Transit Talking Points by: Nicholas Ventrone, Community Engagement Director
We have a grave social and economic problem: The homeownership rate is at its lowest since the the second World War. Renters spend way more than 30% of their incomes on housing-related costs. 25% of the entire nation's transient population live in the Golden State; that's despite the fact that we house 12% of the total U.S. population. People cannot afford to live here and the situation has become very serious given these stats.
The state legislature is finally doing something about this as scores of bills have been introduced and debated this season. There are way too many to do a fair analysis of them and chances are there will be 11th hour changes. But I will say we need serious reform.
The Transit Coalition has called for California lawmakers to pass a variation of the Smarter Smart Growth Law which is legislation that removes all unnecessary red tape and hurdles for developers to improve in-fill, transit-oriented housing infrastructure. That is to tackle a fundamental Economics 101 issue which is balancing the supply-demand ratio. As it stands right now, there is more demand and strain on the market than supply. That drives these outrageous purchase prices and rentals and crams more people into tight quarters.
The primary cause of this situation is excessive bureaucracy at both the state and local level. Vital rules like fire codes, earthquake-resistant material, and emergency access must remain, but trivial matters like a mandatory CEQA report for an infill redevelopment project or having to do a conditional use permit in areas already zoned need to be revisited. Last year's passage of the Granny Flats Law is a good start, but more must be done.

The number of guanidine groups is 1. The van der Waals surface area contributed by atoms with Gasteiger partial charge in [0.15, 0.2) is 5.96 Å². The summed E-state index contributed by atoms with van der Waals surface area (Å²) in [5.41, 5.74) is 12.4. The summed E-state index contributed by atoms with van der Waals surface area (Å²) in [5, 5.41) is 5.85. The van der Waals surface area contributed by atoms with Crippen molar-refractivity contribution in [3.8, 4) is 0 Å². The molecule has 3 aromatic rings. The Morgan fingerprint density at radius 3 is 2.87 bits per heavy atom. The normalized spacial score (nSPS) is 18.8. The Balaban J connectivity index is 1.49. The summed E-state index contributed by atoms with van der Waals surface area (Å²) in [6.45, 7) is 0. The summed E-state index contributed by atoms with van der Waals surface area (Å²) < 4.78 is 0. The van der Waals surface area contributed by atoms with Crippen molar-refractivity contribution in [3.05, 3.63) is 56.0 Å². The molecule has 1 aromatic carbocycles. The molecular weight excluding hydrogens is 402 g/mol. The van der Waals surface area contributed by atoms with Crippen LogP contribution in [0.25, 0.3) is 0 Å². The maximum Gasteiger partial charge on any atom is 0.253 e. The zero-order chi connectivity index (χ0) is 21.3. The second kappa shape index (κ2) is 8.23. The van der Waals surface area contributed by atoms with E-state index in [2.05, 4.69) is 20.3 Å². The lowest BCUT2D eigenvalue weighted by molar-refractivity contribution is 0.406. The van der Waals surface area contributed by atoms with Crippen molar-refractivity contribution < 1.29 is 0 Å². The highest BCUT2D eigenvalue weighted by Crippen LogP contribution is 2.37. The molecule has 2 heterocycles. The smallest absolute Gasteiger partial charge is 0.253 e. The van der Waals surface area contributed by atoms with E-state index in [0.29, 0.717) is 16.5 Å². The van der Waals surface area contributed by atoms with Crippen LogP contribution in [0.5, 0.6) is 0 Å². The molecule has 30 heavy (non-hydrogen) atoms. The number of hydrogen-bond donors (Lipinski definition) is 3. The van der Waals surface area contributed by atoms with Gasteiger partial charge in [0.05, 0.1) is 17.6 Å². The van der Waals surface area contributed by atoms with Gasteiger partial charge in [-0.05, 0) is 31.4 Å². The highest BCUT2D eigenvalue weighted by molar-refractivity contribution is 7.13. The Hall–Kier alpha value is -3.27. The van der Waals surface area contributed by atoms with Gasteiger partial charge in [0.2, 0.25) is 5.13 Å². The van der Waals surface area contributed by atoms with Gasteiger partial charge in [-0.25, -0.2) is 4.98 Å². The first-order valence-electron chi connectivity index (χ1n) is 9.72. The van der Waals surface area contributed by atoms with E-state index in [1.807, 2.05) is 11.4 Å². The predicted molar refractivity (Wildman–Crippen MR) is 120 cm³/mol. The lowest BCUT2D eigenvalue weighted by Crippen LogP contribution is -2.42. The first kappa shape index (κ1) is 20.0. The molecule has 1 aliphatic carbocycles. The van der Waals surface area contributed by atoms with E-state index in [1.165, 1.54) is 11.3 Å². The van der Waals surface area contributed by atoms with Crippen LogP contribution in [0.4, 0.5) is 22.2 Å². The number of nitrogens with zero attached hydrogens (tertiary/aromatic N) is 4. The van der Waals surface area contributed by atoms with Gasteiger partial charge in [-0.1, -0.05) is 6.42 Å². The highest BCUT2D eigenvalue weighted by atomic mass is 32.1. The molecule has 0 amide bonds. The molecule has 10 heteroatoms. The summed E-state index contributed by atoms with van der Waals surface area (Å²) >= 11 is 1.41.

In addition, government-funded safety-net programs, shelters, and drug rehabilitation homes operated through the private sector need to be expanded to address the transient problem and the resulting blight. The only real "shelter" out there for many people living on the streets is incarceration. There needs to be places where these people can go to receive the help they need so they can be healed, turned away from destructive addictions and become productive members of society. Feeding people on the streets and providing them with clothing is good, but sheltering them with caring mentors and spiritual advisors will be game-changers for the homeless problem.
This is what the Smarter Smart Growth Law is all about: Legislation that will solve the housing issue. Imposing rent control regulation or throwing more tax money at the problem does little. The government cannot directly control supply-demand pricing in a market economy. But it can fight against the problem with a firm message and solutions to make it less costly for developers to improve options for all Californians regardless of class, race or ethnicity.
It's now time for the California legislature to stop the nonsense, pass the Smarter Smart Growth Law and lead the way out of this crisis.